In a report that surprises no one, half of of small computer shops access customers’ private data, with some copying and saving it.
Small computer repair shops may be a common site, but a new report indicates customers should be wary before taking their computers to them. Researchers at University of Guelph in Ontario, Canada took laptops to 12 repair shops. The laptops were fully functional, except for a disabled audio driver. The researchers specifically chose that issue, since it is easy to diagnose and repair, and does not require access to personal files.
The researchers populated the computers with what appeared to be personal information, online accounts, a crypto wallet, and a variety of sexual and non-sexual pictures. The researchers also made it appear that half the computers belonged to men and half to women.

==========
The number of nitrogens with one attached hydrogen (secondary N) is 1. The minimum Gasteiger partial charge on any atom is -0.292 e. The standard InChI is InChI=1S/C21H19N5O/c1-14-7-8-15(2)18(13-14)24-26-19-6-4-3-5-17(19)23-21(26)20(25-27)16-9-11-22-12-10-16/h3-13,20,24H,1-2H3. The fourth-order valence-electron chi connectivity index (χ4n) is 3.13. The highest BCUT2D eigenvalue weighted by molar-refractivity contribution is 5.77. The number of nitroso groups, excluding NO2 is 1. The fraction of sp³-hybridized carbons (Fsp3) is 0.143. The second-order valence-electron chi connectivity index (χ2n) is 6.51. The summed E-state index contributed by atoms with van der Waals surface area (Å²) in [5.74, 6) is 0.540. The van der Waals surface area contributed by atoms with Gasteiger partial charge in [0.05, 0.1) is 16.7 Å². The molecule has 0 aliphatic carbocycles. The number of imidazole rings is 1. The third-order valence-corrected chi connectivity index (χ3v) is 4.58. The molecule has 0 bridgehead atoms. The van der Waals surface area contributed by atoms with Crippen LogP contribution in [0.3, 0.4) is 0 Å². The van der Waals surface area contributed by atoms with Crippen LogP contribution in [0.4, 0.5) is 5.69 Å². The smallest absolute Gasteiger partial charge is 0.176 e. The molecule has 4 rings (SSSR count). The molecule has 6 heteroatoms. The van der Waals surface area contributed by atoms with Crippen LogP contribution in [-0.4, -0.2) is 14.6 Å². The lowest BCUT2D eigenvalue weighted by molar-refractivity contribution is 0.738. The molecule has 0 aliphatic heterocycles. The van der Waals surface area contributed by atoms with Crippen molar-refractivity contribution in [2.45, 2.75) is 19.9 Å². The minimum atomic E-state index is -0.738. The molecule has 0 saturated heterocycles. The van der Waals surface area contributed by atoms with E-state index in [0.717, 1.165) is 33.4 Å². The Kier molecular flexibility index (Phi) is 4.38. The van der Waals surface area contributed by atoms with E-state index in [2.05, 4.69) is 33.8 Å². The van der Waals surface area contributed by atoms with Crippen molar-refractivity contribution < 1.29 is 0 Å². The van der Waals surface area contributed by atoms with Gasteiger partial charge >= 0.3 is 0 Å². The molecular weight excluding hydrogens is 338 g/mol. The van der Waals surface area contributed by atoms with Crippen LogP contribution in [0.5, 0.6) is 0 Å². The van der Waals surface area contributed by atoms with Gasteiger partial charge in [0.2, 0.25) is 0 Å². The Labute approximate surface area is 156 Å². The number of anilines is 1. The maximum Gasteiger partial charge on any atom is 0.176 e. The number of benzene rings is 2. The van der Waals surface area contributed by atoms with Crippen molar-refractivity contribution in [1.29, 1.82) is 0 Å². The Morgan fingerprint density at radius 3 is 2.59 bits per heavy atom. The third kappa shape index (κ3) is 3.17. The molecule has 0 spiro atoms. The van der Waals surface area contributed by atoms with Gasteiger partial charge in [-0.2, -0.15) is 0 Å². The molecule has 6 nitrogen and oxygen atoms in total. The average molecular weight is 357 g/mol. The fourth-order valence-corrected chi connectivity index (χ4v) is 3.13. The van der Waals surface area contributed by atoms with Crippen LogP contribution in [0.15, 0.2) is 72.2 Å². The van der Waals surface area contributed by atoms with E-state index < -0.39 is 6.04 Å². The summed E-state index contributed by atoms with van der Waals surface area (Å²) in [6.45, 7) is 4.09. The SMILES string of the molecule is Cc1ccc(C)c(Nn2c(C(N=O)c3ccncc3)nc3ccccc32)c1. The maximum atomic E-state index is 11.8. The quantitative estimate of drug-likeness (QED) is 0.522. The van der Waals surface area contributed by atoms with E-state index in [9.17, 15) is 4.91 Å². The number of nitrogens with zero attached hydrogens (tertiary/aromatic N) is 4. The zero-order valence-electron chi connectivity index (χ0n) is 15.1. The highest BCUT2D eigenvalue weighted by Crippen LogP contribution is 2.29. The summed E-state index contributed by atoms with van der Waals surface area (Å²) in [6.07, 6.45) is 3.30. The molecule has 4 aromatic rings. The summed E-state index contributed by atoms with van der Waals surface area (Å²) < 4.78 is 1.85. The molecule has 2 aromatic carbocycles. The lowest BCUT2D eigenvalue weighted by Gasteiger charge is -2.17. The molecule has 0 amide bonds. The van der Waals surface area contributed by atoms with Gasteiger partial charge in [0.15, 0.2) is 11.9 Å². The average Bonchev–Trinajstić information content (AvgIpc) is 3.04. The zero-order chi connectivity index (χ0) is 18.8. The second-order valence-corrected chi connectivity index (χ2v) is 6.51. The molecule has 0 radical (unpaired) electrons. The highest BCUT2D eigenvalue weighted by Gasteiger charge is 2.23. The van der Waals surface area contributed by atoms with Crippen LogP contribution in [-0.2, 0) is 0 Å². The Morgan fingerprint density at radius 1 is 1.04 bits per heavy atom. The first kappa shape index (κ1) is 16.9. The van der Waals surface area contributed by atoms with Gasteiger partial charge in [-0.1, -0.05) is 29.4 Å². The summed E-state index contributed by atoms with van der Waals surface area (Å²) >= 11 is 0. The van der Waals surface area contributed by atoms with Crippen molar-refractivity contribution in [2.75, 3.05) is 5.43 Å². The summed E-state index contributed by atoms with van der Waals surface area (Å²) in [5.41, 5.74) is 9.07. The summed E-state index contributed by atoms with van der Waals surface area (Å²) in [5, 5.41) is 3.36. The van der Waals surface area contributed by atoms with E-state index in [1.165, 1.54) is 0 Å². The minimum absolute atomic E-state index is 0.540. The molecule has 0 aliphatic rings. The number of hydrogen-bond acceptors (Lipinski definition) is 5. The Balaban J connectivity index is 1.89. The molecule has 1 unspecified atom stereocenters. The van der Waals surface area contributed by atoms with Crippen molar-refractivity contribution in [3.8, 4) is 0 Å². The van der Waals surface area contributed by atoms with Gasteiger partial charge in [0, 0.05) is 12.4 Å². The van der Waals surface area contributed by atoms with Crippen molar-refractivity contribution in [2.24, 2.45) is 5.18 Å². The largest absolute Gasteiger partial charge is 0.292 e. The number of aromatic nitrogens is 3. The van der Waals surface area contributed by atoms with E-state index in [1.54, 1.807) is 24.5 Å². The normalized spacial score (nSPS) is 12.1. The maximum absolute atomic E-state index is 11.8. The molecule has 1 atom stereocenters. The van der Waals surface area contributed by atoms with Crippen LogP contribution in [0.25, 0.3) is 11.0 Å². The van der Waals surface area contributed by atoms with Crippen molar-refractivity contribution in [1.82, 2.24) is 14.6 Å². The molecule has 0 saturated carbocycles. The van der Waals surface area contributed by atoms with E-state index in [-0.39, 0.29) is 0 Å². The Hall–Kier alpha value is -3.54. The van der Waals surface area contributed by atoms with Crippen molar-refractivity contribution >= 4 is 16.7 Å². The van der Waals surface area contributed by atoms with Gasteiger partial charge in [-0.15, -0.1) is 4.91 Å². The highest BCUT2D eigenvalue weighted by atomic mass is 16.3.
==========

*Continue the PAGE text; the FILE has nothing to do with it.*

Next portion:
In 50% of cases, the researchers found that personal files were accessed by the repair shop, although unsurprisingly the computers that seemed to be belong to women were much more likely to have their data accessed. In at least two cases, one for a male customer and one for a female, data was copied and saved onto personal devices.
“We were blown away by the results,” Hassan Khan, one of the researchers, said in an interview with Ars Technica. The researchers were especially concerned with the data copying.
“We thought they would just look at [the data] at most,” Khan added.
With few if any real privacy safeguards in place, most customers would do well to take their computers to reputable large companies, at least until small shops get with the program, in terms of privacy.